Mackinac Center Analysts Refute NRDC Green Energy Claims
The Examiner, September 1, 2009
Reliance on renewable mandates will cost, not create, jobs
MIDLAND — The adoption of “green energy” policy recommendations made in a recent report by the National Resources Defense Council would push Michigan’s economy into a freefall, according to Mackinac Center for Public Policy energy analysts Russ Harding and Tom Tanton. The report, “Energy Future: A Green Energy Alternative for Michigan,” claims that the state’s future energy needs can simply and quickly be met through renewable sources that could save $3 billion in electricity costs over 20 years.
“The NRDC report has the luxury of avoiding the empirical evidence that renewable mandates and rejection of clean-coal energy strategies kill industry, cost jobs and wreak economic havoc,” said Harding, referring to a March 2009 study released by Spain’s Universidad Rey Juan Carlos. “The Energy Future report describes one side of a two-sided equation. We are promised green jobs if we rely solely on alternative energy to power our homes and factories. What we are not told is that for every green job created, we could lose at least two or three other jobs because of higher energy costs.”
The URJC study reported that Spain’s $36 billion renewable energy portfolio created only $10 billion of energy, effectively raising the country’s comprehensive energy prices by 31 percent. Citing additional energy costs as high as 55 percent, several of Spain’s largest industries subsequently moved operations to other countries.
While agreeing with the NRDC assessment that the Michigan Public Service Commission’s predictions of increased power demand in Michigan are overstated, Harding and Tanton disagree with the conclusion that new baseload coal or nuclear power plants are not needed.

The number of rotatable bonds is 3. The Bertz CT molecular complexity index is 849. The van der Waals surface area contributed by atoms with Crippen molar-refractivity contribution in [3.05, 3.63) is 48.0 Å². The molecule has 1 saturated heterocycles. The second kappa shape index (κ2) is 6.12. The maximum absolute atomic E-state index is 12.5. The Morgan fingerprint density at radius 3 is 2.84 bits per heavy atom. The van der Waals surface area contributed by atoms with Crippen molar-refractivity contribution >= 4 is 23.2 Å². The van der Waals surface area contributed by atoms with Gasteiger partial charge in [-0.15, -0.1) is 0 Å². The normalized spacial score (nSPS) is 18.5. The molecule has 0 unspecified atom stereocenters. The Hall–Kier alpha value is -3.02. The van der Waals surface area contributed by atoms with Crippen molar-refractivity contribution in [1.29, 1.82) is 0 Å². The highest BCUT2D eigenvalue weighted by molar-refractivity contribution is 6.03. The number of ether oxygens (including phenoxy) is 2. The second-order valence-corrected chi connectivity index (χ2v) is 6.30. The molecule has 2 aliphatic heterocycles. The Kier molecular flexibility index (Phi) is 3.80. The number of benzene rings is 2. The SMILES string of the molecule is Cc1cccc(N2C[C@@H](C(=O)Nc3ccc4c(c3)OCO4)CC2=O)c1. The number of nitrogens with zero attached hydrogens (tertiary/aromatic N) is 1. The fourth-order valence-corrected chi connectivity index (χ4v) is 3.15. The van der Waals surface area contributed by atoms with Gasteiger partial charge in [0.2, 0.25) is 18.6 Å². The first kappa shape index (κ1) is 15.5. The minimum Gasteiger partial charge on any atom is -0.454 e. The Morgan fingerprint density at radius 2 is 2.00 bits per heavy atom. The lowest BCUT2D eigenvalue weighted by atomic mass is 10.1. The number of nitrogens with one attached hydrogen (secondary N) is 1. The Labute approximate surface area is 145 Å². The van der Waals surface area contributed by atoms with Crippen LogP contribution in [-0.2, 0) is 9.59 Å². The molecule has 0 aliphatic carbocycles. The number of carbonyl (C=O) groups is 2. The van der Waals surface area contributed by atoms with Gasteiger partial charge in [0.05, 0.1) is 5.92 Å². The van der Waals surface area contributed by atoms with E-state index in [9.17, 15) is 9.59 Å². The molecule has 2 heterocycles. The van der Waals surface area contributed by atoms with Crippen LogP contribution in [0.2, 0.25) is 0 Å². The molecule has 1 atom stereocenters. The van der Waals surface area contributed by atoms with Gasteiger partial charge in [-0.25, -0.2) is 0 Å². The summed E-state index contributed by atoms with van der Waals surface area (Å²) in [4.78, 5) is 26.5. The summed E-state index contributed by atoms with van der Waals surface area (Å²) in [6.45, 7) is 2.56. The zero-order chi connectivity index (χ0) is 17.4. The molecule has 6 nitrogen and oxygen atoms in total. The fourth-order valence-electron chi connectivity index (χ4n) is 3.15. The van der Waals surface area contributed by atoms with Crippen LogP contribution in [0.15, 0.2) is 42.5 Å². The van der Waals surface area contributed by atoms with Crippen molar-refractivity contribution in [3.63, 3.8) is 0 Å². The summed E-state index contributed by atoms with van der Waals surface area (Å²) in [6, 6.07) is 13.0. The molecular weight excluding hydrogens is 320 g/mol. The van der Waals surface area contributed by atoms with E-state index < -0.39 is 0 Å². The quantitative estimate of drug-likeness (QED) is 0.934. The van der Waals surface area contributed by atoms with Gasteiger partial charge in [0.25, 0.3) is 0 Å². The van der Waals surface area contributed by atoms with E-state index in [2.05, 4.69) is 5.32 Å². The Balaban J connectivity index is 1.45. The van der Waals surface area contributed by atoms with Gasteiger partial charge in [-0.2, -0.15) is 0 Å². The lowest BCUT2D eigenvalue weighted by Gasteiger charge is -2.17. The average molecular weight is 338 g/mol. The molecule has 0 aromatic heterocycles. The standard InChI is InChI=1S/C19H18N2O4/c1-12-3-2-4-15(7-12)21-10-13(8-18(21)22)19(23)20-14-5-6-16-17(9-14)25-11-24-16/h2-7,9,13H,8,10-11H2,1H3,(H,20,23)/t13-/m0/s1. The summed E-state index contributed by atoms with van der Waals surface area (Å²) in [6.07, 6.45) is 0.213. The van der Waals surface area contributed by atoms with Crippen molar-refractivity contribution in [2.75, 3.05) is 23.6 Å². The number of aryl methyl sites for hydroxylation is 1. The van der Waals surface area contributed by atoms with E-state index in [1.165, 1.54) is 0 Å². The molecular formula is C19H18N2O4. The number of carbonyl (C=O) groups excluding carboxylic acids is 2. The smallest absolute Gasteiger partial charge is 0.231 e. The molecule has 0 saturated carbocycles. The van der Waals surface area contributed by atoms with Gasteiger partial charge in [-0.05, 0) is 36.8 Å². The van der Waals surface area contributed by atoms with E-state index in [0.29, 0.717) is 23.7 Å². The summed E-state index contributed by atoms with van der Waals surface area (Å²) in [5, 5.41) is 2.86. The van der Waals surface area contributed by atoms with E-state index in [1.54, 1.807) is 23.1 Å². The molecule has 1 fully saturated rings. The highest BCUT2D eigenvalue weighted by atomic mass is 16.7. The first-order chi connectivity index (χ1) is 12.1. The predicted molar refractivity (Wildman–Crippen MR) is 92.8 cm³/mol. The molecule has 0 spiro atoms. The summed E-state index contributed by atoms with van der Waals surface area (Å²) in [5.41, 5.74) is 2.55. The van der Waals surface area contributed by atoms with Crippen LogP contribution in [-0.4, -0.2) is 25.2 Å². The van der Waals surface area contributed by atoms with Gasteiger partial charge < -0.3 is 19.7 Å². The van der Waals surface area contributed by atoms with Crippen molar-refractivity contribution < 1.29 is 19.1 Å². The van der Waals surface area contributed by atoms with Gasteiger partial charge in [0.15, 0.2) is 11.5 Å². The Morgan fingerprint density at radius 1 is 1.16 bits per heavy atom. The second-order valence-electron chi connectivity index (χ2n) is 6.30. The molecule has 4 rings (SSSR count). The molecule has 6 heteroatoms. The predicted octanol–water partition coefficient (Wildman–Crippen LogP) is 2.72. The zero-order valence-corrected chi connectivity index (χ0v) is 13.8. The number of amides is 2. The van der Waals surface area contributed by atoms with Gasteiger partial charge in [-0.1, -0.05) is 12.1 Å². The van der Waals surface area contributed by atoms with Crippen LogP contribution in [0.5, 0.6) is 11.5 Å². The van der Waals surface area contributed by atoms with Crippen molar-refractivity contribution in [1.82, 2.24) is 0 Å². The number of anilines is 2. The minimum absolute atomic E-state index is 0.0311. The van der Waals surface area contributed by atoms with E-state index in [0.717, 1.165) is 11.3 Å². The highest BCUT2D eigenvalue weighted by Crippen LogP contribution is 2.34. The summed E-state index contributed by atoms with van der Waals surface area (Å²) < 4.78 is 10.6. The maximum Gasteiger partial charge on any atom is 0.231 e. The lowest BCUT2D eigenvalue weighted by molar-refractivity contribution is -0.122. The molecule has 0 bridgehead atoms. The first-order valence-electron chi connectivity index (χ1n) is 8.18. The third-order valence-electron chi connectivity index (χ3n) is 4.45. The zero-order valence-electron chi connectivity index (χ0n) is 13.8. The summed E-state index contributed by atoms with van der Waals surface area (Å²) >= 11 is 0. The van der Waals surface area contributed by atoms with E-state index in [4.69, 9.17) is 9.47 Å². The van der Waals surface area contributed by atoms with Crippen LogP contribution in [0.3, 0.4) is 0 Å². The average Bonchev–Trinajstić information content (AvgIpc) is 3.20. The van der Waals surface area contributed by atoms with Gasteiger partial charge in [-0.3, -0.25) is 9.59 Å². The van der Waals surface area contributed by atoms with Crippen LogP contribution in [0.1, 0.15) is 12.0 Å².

“Most of Michigan’s large power plants are aging and need to be replaced with new, environmentally clean technology,” said Harding. “Trying to keep the older plants running and supplementing them with wind and solar will lead to more pollution, not less.”
The Mackinac Center recently contracted with Tanton, president of T2 and Associates and a senior fellow in energy studies at Pacific Research Institute, to research and write an analysis on energy policy for Michigan that will be published in early 2010.
“It’s almost funny that NRDC would tout the world’s oldest and most-expensive technologies like wind, sun and firewood as solutions to Michigan’s 21st century future,” said Tanton. “Mankind has advanced over the centuries by moving away from old, tired and diffuse energy forms. States like California that have already tried the NRDC approach continue to have the nation’s highest utility rates and the lowest power quality, along with associated disastrous state budgets and economies.
“The NRDC approach has to rely on heavy subsidies and government mandates because the technologies have been left in the dust, not because they are ‘infant’ industries,” Tanton continued. “If NRDC was as concerned about the human resources in Michigan as they are the natural resources, they would focus on technologies like nuclear, clean coal and Michigan’s own vast reserves of natural gas, which can pave the way for an economic resurgence in Michigan.”